So, Austin. Good times, good times.
I got back this evening. Houston and Austin are about a 3-hour drive apart. I love road trips, and can drive for long periods without getting bored. Some people might require the beautiful vistas of Utah or the PCH or New England in the fall, but it doesn't take much to keep me interested. Even though it's flat and waterless, I've found the Texas landscape soothing and attractive. True it's not breathtaking, but it has its own kind of beauty.
I'm so happy to be so close to Anne, my mother-in-law. When I go to her place, I never need an agenda; it's like going home. Anne is completely chill. We shop, usually at TJ Maxx and Marshall's, her favorite stores, eat, shoot the shit at home with her roommate. Anne's youngest sister died last year, and Anne has taken in her now 22-year-old daughter, Tiffany. I'm also 22 (ahem), so me and Tiff always have a good time. She burned me some CD mixes to listen to on the drive back to Houston. They include classic R&B, which to Tiffany means R&B from the 1990s. So funny.
I love to go to Austin, let go of the reigns, and occupy Anne's world. I often wind up somewhere I never thought I'd find myself. This time, it was at the bingo hall.
I hadn't played bingo since I was in my early 20s, and then only a few times. I remember doing it out of some kind of obligation, like a community relations thing for a job or something. It was easy and fun, but definitely filled with old and wacky people. I liked it, but when it was done, it was done.
Anne and Tiffany have recently started going to a place near Anne's house. They'd been twice, and invited me for a third trip, on Saturday. They warned me about playing too many cards, and tried to describe all the bingo patterns. I didn't understand what they were talking about, because when I played it was pretty much straight across or down or diagonal. I don't know how long it's been going on, but nowadays the patterns are all fancy. You can go picnic table or layer cake or love letter -- it's pure madness.
My "dauber." I picked money green, thinking it'd help me get lucky. Not so much. (Anne won 70 bucks, using her pink dauber.)
Bingo halls are apparently models of diversity and integration. They're like the Noah's ark of ethnicity. Two of everything. Both the old and wacky contingents are represented, along with a smattering of some of everybody, primarily arriving from the working and lower classes. I can't say how things go when people in the Pentagon or the White House have a project put before them, but I'll bet they can't beat the bingo hall crowd for focus and dedication. While the numbers are being called, you can hear a pin drop. I loved that best. It's almost meditative. I hadn't concentrated that hard since I had to push Schmin through my loins. Anne says bingo is good for the prevention of Alzheimer's. I say it's the cure for ADD.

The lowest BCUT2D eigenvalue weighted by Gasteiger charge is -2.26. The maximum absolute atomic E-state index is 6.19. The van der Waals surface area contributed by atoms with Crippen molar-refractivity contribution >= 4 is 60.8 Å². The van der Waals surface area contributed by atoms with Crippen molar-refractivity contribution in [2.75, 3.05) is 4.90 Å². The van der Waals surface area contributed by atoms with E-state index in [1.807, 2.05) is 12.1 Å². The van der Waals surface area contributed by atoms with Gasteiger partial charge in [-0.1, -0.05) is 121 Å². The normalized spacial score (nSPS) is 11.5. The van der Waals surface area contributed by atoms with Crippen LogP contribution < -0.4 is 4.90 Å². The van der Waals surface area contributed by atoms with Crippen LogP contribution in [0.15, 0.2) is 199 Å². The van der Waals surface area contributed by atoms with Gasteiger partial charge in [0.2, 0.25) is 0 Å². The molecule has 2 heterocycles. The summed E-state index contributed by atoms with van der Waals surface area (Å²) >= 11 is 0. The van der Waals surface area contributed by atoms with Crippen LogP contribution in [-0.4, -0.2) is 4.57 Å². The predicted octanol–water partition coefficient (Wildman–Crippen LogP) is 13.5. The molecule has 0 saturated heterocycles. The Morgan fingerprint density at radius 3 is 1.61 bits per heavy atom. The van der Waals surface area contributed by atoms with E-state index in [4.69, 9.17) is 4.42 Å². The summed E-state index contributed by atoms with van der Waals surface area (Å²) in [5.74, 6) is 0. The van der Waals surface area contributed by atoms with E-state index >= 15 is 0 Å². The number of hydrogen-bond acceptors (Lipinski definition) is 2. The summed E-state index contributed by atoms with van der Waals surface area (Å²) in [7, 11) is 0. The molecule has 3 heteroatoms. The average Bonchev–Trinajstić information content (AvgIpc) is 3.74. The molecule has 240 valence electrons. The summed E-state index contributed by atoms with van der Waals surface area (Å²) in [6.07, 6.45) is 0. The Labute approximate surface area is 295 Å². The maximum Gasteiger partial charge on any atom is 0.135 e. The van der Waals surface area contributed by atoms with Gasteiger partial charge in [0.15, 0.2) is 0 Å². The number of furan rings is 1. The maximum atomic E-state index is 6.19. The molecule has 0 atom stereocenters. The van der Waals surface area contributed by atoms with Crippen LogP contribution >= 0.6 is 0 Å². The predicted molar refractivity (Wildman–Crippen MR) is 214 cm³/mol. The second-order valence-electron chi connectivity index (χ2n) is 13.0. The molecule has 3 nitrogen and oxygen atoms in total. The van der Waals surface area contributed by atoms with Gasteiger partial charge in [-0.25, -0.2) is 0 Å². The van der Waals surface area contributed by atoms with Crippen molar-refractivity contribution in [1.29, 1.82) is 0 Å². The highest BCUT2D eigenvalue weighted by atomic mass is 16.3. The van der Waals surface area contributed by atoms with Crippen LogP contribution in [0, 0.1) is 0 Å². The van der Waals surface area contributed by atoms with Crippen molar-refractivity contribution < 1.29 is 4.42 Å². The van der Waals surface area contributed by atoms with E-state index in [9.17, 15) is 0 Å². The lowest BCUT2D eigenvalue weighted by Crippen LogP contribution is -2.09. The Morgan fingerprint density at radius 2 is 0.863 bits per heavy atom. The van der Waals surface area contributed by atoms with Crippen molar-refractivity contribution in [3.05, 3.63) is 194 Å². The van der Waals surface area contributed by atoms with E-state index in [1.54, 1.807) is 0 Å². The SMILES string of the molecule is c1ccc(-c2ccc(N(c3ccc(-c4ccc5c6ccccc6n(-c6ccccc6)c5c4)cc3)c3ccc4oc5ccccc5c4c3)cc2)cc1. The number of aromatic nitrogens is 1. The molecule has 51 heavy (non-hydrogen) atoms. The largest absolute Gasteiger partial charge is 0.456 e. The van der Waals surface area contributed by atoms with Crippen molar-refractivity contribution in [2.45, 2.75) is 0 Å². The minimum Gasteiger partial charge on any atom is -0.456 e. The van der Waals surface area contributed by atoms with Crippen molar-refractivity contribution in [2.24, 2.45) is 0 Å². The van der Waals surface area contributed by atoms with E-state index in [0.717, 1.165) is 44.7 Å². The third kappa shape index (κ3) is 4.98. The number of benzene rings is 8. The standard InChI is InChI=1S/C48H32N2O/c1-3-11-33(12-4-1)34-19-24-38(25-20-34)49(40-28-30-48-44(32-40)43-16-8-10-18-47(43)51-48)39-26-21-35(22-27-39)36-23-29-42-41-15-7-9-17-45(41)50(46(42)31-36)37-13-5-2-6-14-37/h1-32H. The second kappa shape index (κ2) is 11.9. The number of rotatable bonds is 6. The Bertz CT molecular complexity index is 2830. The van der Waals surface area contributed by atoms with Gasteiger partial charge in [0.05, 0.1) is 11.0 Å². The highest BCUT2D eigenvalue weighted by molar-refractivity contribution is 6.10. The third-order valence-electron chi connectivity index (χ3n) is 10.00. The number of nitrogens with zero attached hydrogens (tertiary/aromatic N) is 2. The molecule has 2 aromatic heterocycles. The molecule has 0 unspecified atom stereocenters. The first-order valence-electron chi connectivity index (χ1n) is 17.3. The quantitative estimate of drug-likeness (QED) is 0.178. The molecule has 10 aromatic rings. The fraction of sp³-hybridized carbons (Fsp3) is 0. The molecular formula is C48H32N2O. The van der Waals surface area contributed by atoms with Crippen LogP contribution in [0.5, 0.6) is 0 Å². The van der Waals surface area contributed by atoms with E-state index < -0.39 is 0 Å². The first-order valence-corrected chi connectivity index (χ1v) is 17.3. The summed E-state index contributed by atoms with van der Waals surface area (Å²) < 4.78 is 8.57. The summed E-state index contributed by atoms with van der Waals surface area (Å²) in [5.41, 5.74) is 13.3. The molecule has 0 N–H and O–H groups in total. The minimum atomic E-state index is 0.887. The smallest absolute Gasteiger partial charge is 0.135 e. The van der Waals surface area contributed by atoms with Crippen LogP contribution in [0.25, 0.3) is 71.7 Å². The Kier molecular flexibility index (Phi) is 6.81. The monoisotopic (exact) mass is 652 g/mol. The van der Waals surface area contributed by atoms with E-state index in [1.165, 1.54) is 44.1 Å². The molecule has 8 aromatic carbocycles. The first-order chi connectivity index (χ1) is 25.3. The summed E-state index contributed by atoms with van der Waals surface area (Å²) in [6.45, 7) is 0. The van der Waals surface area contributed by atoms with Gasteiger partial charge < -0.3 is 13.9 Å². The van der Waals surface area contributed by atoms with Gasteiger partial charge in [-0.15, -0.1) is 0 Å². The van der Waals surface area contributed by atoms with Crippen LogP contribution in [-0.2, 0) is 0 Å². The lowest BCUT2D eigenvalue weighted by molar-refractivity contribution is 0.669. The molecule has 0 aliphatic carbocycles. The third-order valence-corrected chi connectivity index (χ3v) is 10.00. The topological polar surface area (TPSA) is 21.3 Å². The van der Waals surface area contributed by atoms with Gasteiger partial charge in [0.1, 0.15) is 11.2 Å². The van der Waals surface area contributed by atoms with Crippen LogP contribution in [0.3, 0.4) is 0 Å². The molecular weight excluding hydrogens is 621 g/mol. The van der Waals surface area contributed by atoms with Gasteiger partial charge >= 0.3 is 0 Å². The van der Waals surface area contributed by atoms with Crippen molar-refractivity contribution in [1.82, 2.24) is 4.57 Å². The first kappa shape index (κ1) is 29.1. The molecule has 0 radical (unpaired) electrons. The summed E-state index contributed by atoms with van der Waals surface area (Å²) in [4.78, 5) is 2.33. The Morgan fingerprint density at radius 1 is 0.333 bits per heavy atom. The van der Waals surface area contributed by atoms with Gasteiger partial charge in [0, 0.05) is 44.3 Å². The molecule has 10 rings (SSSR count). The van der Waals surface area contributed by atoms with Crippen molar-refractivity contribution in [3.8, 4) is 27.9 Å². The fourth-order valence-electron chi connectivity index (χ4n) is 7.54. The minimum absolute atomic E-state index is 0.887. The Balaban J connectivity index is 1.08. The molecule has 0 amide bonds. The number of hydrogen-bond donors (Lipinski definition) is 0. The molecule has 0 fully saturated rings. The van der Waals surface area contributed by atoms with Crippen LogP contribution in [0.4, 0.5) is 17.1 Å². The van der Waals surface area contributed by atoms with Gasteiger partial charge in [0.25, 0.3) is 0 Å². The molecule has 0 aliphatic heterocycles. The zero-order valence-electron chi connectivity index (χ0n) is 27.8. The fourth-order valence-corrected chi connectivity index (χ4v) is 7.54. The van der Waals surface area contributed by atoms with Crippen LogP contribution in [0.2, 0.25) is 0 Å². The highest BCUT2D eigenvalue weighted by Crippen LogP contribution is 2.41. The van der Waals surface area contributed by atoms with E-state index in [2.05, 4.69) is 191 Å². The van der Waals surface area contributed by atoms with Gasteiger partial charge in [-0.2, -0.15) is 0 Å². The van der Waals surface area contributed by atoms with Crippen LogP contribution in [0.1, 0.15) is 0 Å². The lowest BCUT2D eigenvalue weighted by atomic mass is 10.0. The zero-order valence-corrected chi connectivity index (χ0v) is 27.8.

I managed to play two sheets at once. These women were playing, like, 8, plus multiple bingo computers. Plus doing lottery-style game cards. Serious multi-taskers.
At one point I said to Anne and Tiffany that only booze could've added to the fun. Bingo and drinking go together better than some couples I know. Being new to the hall, Anne and Tiffany weren't sure if drinking was allowed. They hadn't seen anyone with alcohol, so they didn't think so, but on the way out Anne stopped a group of folks (by folks I mean gold teeth, fairly animated, and carrying a mini-cooler -- our cousins) and asked if the hall allows drinking. One of them, a woman who'd hit at the end of the night and was therefore feeling no pain, gave us a look like Y'all don't know what time it is? and said, Oh yeah! We be cocktailin' up in there! The only guy in the group added that they keep it cool, because people expect black folks to get drunk and act a fool. So they casually sip the gin 'n juice out of nice cups. No throwing back forties. I thought them very classy.
And I told Anne that's it. Next time, we gon' be cocktailin' up in there too. I swear I can hardly wait.